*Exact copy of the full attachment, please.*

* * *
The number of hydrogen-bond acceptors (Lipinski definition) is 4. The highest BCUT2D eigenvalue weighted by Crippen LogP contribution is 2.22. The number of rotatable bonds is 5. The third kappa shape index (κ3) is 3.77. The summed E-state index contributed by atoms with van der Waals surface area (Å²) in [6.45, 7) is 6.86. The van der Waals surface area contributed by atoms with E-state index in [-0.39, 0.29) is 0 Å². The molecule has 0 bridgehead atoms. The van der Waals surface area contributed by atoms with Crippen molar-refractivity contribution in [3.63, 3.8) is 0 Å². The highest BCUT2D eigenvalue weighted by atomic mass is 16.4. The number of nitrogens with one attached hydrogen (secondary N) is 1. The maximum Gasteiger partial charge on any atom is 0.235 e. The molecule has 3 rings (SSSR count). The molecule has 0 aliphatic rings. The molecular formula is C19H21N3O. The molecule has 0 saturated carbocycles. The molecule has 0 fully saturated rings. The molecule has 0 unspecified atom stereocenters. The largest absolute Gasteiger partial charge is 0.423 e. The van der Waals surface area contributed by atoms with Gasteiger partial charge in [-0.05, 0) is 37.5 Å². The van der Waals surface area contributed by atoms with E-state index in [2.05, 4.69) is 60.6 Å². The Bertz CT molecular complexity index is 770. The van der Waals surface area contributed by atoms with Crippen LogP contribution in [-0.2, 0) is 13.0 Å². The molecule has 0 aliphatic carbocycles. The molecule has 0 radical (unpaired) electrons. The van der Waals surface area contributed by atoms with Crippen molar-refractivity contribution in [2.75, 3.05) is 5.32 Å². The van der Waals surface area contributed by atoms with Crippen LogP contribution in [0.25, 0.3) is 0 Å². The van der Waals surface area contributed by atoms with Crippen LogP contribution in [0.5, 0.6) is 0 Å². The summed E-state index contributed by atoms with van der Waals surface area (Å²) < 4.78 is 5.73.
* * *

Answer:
The number of hydrogen-bond acceptors (Lipinski definition) is 4. The highest BCUT2D eigenvalue weighted by Crippen LogP contribution is 2.22. The number of rotatable bonds is 5. The third kappa shape index (κ3) is 3.77. The summed E-state index contributed by atoms with van der Waals surface area (Å²) in [6.45, 7) is 6.86. The van der Waals surface area contributed by atoms with E-state index in [-0.39, 0.29) is 0 Å². The molecule has 0 bridgehead atoms. The van der Waals surface area contributed by atoms with Crippen molar-refractivity contribution in [3.63, 3.8) is 0 Å². The highest BCUT2D eigenvalue weighted by atomic mass is 16.4. The number of nitrogens with one attached hydrogen (secondary N) is 1. The maximum Gasteiger partial charge on any atom is 0.235 e. The molecule has 3 rings (SSSR count). The molecule has 0 aliphatic rings. The molecular formula is C19H21N3O. The molecule has 0 saturated carbocycles. The molecule has 0 fully saturated rings. The molecule has 0 unspecified atom stereocenters. The largest absolute Gasteiger partial charge is 0.423 e. The van der Waals surface area contributed by atoms with Gasteiger partial charge in [-0.05, 0) is 37.5 Å². The van der Waals surface area contributed by atoms with E-state index in [2.05, 4.69) is 60.6 Å². The Bertz CT molecular complexity index is 770. The van der Waals surface area contributed by atoms with Crippen LogP contribution in [-0.2, 0) is 13.0 Å². The molecule has 0 aliphatic carbocycles. The molecule has 0 radical (unpaired) electrons. The van der Waals surface area contributed by atoms with Crippen molar-refractivity contribution in [2.75, 3.05) is 5.32 Å². The van der Waals surface area contributed by atoms with Crippen LogP contribution in [0.25, 0.3) is 0 Å². The van der Waals surface area contributed by atoms with Crippen LogP contribution in [0.5, 0.6) is 0 Å². The summed E-state index contributed by atoms with van der Waals surface area (Å²) < 4.78 is 5.73.